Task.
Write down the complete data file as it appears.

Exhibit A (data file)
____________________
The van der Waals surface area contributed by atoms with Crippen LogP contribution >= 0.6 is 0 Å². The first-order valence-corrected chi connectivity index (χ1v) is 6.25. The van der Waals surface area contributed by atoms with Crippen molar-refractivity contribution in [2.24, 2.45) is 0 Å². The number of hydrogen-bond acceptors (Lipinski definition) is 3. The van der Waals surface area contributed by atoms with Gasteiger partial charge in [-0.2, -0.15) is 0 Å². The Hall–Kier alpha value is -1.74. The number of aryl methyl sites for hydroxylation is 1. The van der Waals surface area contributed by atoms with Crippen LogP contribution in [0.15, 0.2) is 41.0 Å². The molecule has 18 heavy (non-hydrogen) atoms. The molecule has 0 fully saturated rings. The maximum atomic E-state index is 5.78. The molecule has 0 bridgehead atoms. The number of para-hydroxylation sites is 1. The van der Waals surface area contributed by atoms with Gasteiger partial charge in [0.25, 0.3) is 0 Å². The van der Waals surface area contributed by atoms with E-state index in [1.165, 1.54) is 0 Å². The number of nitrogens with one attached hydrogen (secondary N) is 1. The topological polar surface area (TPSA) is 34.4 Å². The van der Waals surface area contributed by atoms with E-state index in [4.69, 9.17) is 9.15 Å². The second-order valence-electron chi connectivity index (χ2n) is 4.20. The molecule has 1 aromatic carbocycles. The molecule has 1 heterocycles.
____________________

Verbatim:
The van der Waals surface area contributed by atoms with Crippen LogP contribution >= 0.6 is 0 Å². The first-order valence-corrected chi connectivity index (χ1v) is 6.25. The van der Waals surface area contributed by atoms with Crippen molar-refractivity contribution in [2.24, 2.45) is 0 Å². The number of hydrogen-bond acceptors (Lipinski definition) is 3. The van der Waals surface area contributed by atoms with Gasteiger partial charge in [-0.2, -0.15) is 0 Å². The Hall–Kier alpha value is -1.74. The number of aryl methyl sites for hydroxylation is 1. The van der Waals surface area contributed by atoms with Crippen LogP contribution in [0.15, 0.2) is 41.0 Å². The molecule has 18 heavy (non-hydrogen) atoms. The molecule has 0 fully saturated rings. The maximum atomic E-state index is 5.78. The molecule has 0 bridgehead atoms. The number of para-hydroxylation sites is 1. The van der Waals surface area contributed by atoms with Gasteiger partial charge in [0.25, 0.3) is 0 Å². The van der Waals surface area contributed by atoms with E-state index in [1.165, 1.54) is 0 Å². The number of nitrogens with one attached hydrogen (secondary N) is 1. The topological polar surface area (TPSA) is 34.4 Å². The van der Waals surface area contributed by atoms with E-state index in [4.69, 9.17) is 9.15 Å². The second-order valence-electron chi connectivity index (χ2n) is 4.20. The molecule has 1 aromatic carbocycles. The molecule has 1 heterocycles.